Using Energy Efficiency to Support the Economic Recovery

Charles Ebinger, Director, Energy Security Initiative, at the Brookings Institute in Washington, D.C., has written an op-ed on how energy efficiency could be a key tool for ensuring that “the economic recovery leaves no one behind.”

While President Obama pitches the Economic Stimulus Plan on Capitol Hill today to critics who view the USD 150 billion environmental and clean energy components of the stimulus plan as wasteful spending, some like Mr. Ebinger argue that the energy efficiency and conservation parts of the plan need to be further expanded.

Ebinger argues: “Despite notable advances in the efficiency of energy production, transportation and consumption, President-elect Obama needs to make energy efficiency and conservation the cornerstone of both his economic stimulus program, which is designed to revitalize the American economy and create American jobs, and his Energy Efficiency Plan, designed to address climate change while improving the security of the nation’s electricity grid. These programs, taken in tandem, will provide jobs, put more money in consumer wallets, reduce the need for additional expensive generating capacity to meet peak load electricity demand, and reduce carbon emissions.”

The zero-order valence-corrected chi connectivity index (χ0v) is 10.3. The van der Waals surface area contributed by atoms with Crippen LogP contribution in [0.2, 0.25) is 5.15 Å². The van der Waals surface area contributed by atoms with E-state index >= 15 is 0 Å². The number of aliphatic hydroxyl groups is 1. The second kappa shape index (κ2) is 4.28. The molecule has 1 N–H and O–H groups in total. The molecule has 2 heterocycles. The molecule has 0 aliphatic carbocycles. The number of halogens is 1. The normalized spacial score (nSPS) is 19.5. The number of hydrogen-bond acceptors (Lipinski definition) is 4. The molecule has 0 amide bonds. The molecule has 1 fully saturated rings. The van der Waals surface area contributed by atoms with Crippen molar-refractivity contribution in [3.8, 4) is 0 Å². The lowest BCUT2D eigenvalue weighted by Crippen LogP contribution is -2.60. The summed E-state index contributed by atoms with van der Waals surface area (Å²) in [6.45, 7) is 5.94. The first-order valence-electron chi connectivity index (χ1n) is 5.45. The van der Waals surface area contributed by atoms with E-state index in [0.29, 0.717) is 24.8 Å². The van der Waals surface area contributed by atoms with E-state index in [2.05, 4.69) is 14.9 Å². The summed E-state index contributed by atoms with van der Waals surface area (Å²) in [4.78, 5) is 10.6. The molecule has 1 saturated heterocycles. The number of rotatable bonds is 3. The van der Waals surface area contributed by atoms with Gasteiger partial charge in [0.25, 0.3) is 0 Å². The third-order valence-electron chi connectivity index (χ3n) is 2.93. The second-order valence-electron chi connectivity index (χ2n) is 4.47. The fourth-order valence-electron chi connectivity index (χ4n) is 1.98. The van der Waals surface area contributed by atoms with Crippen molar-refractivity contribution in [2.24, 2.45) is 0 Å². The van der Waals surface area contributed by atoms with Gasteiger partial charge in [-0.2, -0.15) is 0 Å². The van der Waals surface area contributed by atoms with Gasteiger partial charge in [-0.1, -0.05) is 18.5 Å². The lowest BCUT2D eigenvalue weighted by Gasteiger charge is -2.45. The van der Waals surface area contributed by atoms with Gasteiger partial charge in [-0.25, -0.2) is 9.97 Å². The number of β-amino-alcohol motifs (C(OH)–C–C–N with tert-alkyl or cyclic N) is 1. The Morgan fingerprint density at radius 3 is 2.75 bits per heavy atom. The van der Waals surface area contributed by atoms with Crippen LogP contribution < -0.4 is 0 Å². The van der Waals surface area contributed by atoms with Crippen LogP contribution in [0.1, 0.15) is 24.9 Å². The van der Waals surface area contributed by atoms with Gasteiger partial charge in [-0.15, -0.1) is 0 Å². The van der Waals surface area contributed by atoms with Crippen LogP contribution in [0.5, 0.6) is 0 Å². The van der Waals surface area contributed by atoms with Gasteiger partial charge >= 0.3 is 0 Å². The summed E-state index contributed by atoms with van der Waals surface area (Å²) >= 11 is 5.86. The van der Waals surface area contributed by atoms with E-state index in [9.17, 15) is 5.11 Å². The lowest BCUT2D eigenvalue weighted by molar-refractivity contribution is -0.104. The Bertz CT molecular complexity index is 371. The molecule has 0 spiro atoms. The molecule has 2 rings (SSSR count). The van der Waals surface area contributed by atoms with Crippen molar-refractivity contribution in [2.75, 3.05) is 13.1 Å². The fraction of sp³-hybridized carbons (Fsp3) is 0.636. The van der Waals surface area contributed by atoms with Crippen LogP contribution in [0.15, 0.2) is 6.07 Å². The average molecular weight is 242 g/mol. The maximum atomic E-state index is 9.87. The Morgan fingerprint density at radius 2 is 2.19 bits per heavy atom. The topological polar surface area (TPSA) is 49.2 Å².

Ebinger argues that those making $50,000 or less could benefit even more than they currently would under the programs in the planned stimulus.  He outlines a few ideas:

  • “Seize all abandoned buildings in the United States’ four poorest cities (Miami, Newark, Cleveland and Detroit) – on a pilot program basis and under a new eminent domain federal statute to be passed by Congress – and retrofit them with the most commercially cost-effective energy efficiency construction, lighting and appliance technologies. Upon completion, lease them for 40 years to credit-worthy families making under $50,000 per year at rates not to exceed 15% of after-tax family income indexed for inflation. 
  • Refine a model program in effect in Berkeley, California by enacting a low-interest (2%) 30-year loan for up to 100% of the cost of home and small business energy retrofits that will save at least 35% of total energy utilization against the average consumption of the previous 3 years. Such loans would lead to new technological innovations as local small business entrepreneurs respond to these incentives by creating jobs, putting money into consumers wallets from the energy savings achieved, and revitalizing work in communities across the nation.
  • Enact a low-interest loan (5% indexed for inflation for a period of 30 years) under a new “Revitalize American Home and Hearth Act,” with the government fronting the capital cost for the installation of solar roofs on medium and large-scale commercial buildings that can obtain an energy savings of at least 25% based on the average consumption during the previous three years. The commercial firms would rebate to the government not only the interest, but 25% of the energy savings during the life of the loan.”

Read the policy statement and other ideas
Also, check out a transcript from a recent event: “Remaking the Suburbs in a Carbon-Constrained World: A Case Study of Maryland’s Purple Line

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